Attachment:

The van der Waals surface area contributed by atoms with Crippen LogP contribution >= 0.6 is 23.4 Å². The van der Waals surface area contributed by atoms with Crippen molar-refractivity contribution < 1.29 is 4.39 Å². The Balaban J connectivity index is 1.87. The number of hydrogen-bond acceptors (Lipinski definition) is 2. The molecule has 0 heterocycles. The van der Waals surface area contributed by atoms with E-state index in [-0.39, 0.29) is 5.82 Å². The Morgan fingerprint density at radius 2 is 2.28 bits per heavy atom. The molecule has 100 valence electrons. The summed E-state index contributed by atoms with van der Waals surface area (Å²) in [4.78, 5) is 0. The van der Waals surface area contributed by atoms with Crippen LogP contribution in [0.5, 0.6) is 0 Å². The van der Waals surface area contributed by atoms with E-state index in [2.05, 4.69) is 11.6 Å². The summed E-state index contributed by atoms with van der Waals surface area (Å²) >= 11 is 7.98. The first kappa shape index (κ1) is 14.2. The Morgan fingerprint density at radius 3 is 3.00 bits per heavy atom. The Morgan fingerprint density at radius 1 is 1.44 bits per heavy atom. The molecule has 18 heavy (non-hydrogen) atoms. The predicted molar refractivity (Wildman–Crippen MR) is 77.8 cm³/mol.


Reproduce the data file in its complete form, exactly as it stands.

The van der Waals surface area contributed by atoms with Crippen LogP contribution >= 0.6 is 23.4 Å². The van der Waals surface area contributed by atoms with Crippen molar-refractivity contribution < 1.29 is 4.39 Å². The Balaban J connectivity index is 1.87. The number of hydrogen-bond acceptors (Lipinski definition) is 2. The molecule has 0 heterocycles. The van der Waals surface area contributed by atoms with E-state index in [-0.39, 0.29) is 5.82 Å². The Morgan fingerprint density at radius 2 is 2.28 bits per heavy atom. The molecule has 100 valence electrons. The summed E-state index contributed by atoms with van der Waals surface area (Å²) in [4.78, 5) is 0. The van der Waals surface area contributed by atoms with Crippen LogP contribution in [0.5, 0.6) is 0 Å². The van der Waals surface area contributed by atoms with E-state index in [2.05, 4.69) is 11.6 Å². The summed E-state index contributed by atoms with van der Waals surface area (Å²) >= 11 is 7.98. The first kappa shape index (κ1) is 14.2. The Morgan fingerprint density at radius 3 is 3.00 bits per heavy atom. The Morgan fingerprint density at radius 1 is 1.44 bits per heavy atom. The molecule has 18 heavy (non-hydrogen) atoms. The predicted molar refractivity (Wildman–Crippen MR) is 77.8 cm³/mol.